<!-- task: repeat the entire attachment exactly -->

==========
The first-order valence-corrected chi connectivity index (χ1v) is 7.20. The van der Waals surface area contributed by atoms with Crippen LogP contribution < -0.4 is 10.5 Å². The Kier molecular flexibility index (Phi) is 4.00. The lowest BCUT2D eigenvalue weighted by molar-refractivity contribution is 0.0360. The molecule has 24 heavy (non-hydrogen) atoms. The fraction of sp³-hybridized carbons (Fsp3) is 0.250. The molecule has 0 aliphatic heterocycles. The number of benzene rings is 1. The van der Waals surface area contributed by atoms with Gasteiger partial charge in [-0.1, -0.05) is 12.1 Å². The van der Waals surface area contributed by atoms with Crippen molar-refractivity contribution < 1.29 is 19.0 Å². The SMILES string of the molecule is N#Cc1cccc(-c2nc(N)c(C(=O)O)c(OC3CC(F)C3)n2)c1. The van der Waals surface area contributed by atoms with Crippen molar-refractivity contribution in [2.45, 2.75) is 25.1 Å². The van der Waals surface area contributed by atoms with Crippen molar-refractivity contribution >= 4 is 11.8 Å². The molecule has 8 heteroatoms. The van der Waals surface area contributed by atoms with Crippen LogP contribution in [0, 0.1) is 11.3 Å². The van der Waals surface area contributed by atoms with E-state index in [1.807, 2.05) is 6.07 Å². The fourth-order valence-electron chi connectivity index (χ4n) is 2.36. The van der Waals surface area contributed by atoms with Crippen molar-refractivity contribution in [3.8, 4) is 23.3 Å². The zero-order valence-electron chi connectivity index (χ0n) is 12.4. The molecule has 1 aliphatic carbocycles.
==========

The first-order valence-corrected chi connectivity index (χ1v) is 7.20. The van der Waals surface area contributed by atoms with Crippen LogP contribution < -0.4 is 10.5 Å². The Kier molecular flexibility index (Phi) is 4.00. The lowest BCUT2D eigenvalue weighted by molar-refractivity contribution is 0.0360. The molecule has 24 heavy (non-hydrogen) atoms. The fraction of sp³-hybridized carbons (Fsp3) is 0.250. The molecule has 0 aliphatic heterocycles. The number of benzene rings is 1. The van der Waals surface area contributed by atoms with Gasteiger partial charge in [-0.1, -0.05) is 12.1 Å². The van der Waals surface area contributed by atoms with Crippen molar-refractivity contribution < 1.29 is 19.0 Å². The SMILES string of the molecule is N#Cc1cccc(-c2nc(N)c(C(=O)O)c(OC3CC(F)C3)n2)c1. The van der Waals surface area contributed by atoms with Crippen molar-refractivity contribution in [2.45, 2.75) is 25.1 Å². The van der Waals surface area contributed by atoms with Crippen molar-refractivity contribution >= 4 is 11.8 Å². The molecule has 8 heteroatoms. The van der Waals surface area contributed by atoms with Crippen LogP contribution in [0, 0.1) is 11.3 Å². The van der Waals surface area contributed by atoms with E-state index in [1.807, 2.05) is 6.07 Å². The fourth-order valence-electron chi connectivity index (χ4n) is 2.36. The van der Waals surface area contributed by atoms with Crippen molar-refractivity contribution in [3.8, 4) is 23.3 Å². The zero-order valence-electron chi connectivity index (χ0n) is 12.4. The molecule has 1 aliphatic carbocycles.